Microsoft implemented new functionality in Windows Defender Antivirus for Windows 10 recently that makes the antivirus solution run in a sandbox on the system.
The feature, which is available in Windows 10 version 1703 and newer, needs to be enabled for the time being as it is not active by default currently.
Microsoft hopes that Windows Defender Antivirus' new restrictive process execution environment helps protect the application against attacks that are targeted directly at it. Antivirus solutions often need to run with high privileges to protect the entire system against malicious attacks; the need to run with high privileges make antivirus programs high profile targets, especially if they are used widely.
Microsoft stated that it is unaware of targeted attacks "in-the-wild" against Windows Defender Antivirus but that security researchers identified ways to attack Windows Defender Antivirus successfully in the past.
A sandboxed environment adds another layer of protection to the antivirus solution. Malware that aims to exploit Windows Defender Antivirus successfully would have to exploit a vulnerability in the application itself and find a way to break out of the sandboxed environment that Microsoft created for the security software.
Running Windows Defender Antivirus in a sandbox ensures that in the unlikely event of a compromise, malicious actions are limited to the isolated environment, protecting the rest of the system from harm.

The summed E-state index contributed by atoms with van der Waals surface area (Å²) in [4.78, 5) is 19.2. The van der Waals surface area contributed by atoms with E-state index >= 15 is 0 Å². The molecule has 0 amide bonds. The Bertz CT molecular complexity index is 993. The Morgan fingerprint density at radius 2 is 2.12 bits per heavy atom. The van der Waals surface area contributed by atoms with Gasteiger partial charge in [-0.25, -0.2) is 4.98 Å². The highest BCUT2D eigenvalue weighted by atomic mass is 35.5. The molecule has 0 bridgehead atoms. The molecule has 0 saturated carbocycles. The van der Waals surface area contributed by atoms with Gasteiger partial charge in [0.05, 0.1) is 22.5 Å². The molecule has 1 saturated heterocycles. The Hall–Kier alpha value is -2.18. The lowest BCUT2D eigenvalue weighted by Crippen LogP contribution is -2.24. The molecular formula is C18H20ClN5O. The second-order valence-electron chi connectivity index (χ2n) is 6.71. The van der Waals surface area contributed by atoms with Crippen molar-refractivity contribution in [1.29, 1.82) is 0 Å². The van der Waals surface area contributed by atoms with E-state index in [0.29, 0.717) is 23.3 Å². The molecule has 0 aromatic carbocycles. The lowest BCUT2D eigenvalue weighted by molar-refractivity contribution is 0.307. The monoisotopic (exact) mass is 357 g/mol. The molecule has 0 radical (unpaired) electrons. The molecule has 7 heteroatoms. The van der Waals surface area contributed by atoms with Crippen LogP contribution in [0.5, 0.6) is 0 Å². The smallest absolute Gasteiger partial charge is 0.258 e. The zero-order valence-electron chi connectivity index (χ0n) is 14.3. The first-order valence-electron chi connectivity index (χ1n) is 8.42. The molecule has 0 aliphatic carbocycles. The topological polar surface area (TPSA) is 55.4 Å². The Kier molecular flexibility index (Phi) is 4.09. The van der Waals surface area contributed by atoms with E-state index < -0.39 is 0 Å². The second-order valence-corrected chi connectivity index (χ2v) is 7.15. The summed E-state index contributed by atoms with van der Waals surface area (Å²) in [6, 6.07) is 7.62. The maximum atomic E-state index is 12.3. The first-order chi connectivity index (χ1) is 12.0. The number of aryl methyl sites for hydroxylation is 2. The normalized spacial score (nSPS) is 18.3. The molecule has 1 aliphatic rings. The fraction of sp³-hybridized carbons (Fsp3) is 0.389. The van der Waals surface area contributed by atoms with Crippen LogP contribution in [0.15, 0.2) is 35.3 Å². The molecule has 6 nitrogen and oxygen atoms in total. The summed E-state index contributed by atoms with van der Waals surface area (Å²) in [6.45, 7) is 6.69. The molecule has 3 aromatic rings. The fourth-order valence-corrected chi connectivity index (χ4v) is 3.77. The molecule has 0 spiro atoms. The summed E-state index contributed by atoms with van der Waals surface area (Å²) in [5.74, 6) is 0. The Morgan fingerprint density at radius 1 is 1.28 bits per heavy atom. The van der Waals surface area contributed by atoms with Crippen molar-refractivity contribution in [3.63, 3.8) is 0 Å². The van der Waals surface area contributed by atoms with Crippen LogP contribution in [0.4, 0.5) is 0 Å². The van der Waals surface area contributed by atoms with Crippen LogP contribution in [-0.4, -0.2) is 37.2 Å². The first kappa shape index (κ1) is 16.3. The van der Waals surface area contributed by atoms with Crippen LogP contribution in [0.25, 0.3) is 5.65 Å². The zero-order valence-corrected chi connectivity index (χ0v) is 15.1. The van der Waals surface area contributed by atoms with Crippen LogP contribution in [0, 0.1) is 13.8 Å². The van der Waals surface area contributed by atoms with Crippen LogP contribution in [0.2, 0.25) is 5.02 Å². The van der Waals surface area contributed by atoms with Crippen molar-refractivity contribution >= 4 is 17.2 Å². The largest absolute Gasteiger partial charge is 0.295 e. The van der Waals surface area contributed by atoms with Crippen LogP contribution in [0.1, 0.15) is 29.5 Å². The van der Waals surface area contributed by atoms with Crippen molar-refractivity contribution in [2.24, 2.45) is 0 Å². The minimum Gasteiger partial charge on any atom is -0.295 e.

Sandboxing is not enabled by default at the time of writing. It is available, however, on all devices running Windows 10 version 1703 or higher.
Tip: if you are unsure about the Windows version run winver.exe on Start to display it.
Here is what you need to do to enable Windows Defender Antivirus sandboxing right now:
The command sets a new system variable that tells Windows to run Windows Defender Antivirus with sandbox functionality.
Verifying that the sandbox is running is simple: open the Windows Task Manager with a tap on Ctrl-Shift-Esc and make sure you display all details (click on more details if not), and look on the Details tab of the program.
Locate MsMpEngCP.exe there. If you see it, the sandbox is up and running. The process runs with low privileges and uses "all available mitigation policies" according to Microsoft.
You can use third-party programs like Process Explorer as well if you prefer those to verify that the sandbox is enabled.
Check out Microsoft's blog post on the Microsoft Secure blog for implementation details and challenges that Microsoft faced during research and development.
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